As we approached the AS, we got a spot of cell service and learned that the crew wasn’t able to find the right roads to meet us. So we were on our own, which I will admit was a bit deflating. I’d had some more challenges taking down calories and I was looking forward to some of the items in the cooler. But we didn’t let us get us down for long, I found myself wrapped up in an emergency blanket at the AS while I ate some bacon and pickles, and some Tums to settle my stomach which actually worked. I stumbled out of the AS a few minutes before Hans so he could finish fueling up, I was moving pretty slowly and knew he’d catch up quickly.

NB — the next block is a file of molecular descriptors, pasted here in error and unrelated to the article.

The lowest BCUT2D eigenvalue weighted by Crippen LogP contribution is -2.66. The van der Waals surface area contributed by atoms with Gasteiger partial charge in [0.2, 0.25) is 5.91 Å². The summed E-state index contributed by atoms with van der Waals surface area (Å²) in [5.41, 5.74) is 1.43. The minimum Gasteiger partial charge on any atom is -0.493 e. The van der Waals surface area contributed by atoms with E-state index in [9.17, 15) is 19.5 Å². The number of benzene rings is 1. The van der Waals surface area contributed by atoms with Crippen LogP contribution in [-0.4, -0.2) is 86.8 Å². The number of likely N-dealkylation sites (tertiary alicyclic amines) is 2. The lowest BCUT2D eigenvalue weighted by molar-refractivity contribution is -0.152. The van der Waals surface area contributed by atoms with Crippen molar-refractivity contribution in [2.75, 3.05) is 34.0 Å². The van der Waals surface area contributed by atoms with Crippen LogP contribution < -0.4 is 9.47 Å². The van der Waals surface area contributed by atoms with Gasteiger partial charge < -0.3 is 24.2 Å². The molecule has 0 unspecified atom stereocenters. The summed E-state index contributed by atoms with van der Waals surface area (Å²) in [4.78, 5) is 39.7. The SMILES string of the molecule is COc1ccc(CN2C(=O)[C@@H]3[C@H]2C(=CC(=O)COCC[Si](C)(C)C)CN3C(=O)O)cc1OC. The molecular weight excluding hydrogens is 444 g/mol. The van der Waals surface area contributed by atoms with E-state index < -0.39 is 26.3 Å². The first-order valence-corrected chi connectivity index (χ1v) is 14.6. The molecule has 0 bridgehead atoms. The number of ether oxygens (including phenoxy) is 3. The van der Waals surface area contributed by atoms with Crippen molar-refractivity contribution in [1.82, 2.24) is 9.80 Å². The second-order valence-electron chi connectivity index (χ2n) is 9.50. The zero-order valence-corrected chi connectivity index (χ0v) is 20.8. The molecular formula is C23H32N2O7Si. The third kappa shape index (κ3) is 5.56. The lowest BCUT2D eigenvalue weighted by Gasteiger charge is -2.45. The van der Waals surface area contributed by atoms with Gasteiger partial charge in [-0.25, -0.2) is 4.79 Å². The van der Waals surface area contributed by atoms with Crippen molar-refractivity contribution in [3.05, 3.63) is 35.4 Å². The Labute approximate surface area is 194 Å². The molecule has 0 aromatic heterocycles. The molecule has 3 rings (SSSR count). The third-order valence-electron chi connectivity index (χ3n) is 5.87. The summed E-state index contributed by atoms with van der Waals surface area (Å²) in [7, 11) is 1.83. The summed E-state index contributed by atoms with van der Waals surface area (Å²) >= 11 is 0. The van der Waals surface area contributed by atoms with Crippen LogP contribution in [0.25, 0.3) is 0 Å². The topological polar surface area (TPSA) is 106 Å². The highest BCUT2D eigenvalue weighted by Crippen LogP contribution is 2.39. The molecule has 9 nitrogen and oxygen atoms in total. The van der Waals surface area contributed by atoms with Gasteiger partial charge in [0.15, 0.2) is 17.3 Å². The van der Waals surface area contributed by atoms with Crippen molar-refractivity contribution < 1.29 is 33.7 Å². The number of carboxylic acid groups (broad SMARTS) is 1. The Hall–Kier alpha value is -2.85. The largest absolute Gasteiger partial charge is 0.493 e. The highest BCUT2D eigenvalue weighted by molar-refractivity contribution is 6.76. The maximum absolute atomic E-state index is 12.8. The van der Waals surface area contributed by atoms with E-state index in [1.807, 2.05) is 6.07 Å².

As much as I wanted to believe it was all downhill from here, I was sadly mistaken. We still had to climb up, steeply, to get through a small saddle to the trail that would eventually take us down 3,500 feet to the finish. This climb was by far the worst of them all, my legs were toast and my mind wasn’t far behind. Up we went, slowly but steadily, until finally we gained the saddle and could look down into the valley where we know the finish line awaited us. Only about 10 miles from the finish, I knew there was little that could stop us from finishing. It was a good feeling to have as we started the long, technical descent.